Intelligence official charged seemed to be ‘exemplar of discretion’: UBC professor

Professor Paul Evans says he served on Cameron Ortis’s doctoral dissertation committee

A professor who once worked with an RCMP intelligence official charged with breaching Canada’s secrets law says the man seemed to be an “exemplar of discretion.”

Paul Evans, a political science professor at the University of British Columbia, says he served on Cameron Ortis’s doctoral dissertation committee and worked with him on several projects.

Ortis, 47, was arrested on Thursday and charged under three sections of the Security of Information Act as well as two Criminal Code provisions.

He’s accused of trying to disclose classified information to a foreign entity or terrorist group.

READ MORE: Mounties lay secrets-law charges against one of their own

An insider familiar with the case, but not authorized to speak about it publicly, has said Ortis had served in a civilian position as director general of an RCMP intelligence unit.

Evans says he worked with Ortis at UBC over the course of several years, and they later met socially from time to time.

He says that after Ortis took up his RCMP position in Ottawa, he never discussed the specifics of his work.

“He did not discuss the details of his work and throughout was an exemplar of discretion and integrity in our interactions,” he said in a written statement.

“Nothing in my experience with Cameron would lead me to suspect he would be any way involved in activities that would lead to such charges,” he added. “Like others who know him well, I was shocked by the news of the arrest of a very fine Canadian.”

Ortis had been a political science graduate student starting in 1999, finishing his PhD at UBC in 2006, Evans said. The pair worked together on training programs for junior researchers from policy institutes in Asia, which included two essays they published together.

Evans said the essays, published in 2002 and 2003, were about ways “the internet was being used for positive and negative purposes in the region.”

Another UBC colleague, political science professor Brian Job, has also said he was surprised by news of Ortis’s arrest.

“Nothing in my experience with Cameron would lead me to suspect his alleged involvement in the activities for which he charged,” Job said on Friday. ”Indeed, the exact opposite is true.”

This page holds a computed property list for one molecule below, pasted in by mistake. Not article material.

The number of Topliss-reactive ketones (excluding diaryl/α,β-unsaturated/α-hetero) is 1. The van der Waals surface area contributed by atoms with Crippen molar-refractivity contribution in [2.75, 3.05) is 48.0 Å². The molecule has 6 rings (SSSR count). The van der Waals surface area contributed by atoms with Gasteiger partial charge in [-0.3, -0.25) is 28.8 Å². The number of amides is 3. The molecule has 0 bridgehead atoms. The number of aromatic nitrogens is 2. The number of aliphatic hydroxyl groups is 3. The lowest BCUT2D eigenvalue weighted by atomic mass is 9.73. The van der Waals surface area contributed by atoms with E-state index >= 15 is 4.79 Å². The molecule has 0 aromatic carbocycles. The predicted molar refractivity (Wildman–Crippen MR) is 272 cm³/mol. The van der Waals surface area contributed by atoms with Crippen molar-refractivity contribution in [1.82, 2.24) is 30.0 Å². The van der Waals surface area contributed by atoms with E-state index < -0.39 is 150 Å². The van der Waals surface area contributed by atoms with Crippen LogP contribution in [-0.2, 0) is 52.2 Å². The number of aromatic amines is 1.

The Canadian Press

Like us on Facebook and follow us on Twitter

Just Posted

Vancouver Island firefighters showcased on Discovery Channel

Second season of Hellfire Heroes premieres Oct. 22

Birders flocking to Greater Victoria after rare warbler sighting

Tiny bird draws big audience to Panama Flats

Guilty verdict for man accused of setting fire to his Esquimalt rental property

Wei Li was arrested at airport with burns to face and hands

App designed to help cut waste and grocery bills

Food security advocates say addressing poverty is ultimate key

Sidney Mayor issues apology over removal of Queen portrait

Cliff McNeil-Smith says he never intended to permanently remove or replace it with First Nations art

Report suggests new BC Ferries terminal near YVR

Metro Vancouver currently has two ferry terminals at northern and southern reaches

Alberta man pleads guilty, fined for hunting without a licence in North Island

It’s the responsibility of each hunter or angler to know whether they are considered a B.C. Resident.

Alcohol a possible factor in crash that killed 17-year-old girl near Williams Lake

A pickup truck left the road and rolled over on Highway 20 on the weekend

B.C. woman must pay $1,000 after unleashed dog bites another

Owner should never have left Bibi unattended, tribunal member wrote

Climate activist Greta Thunberg’s mural defaced in Edmonton

The eyes on the portrait were blacked out

Man seriously injured after fall from Victoria’s Johnson Street Bridge

Police say incident stands as public safety reminder

B.C. scouting group’s tent destroyed by black bear on Thanksgiving

The Richmond-based Sea Dragon Sea Scouts were camping at Mount Seymour Provincial Park

Vancouver Island writer Linda Tenney dies after battle with cancer

Celebration of life set for Nov. 2 in Qualicum area

Most Read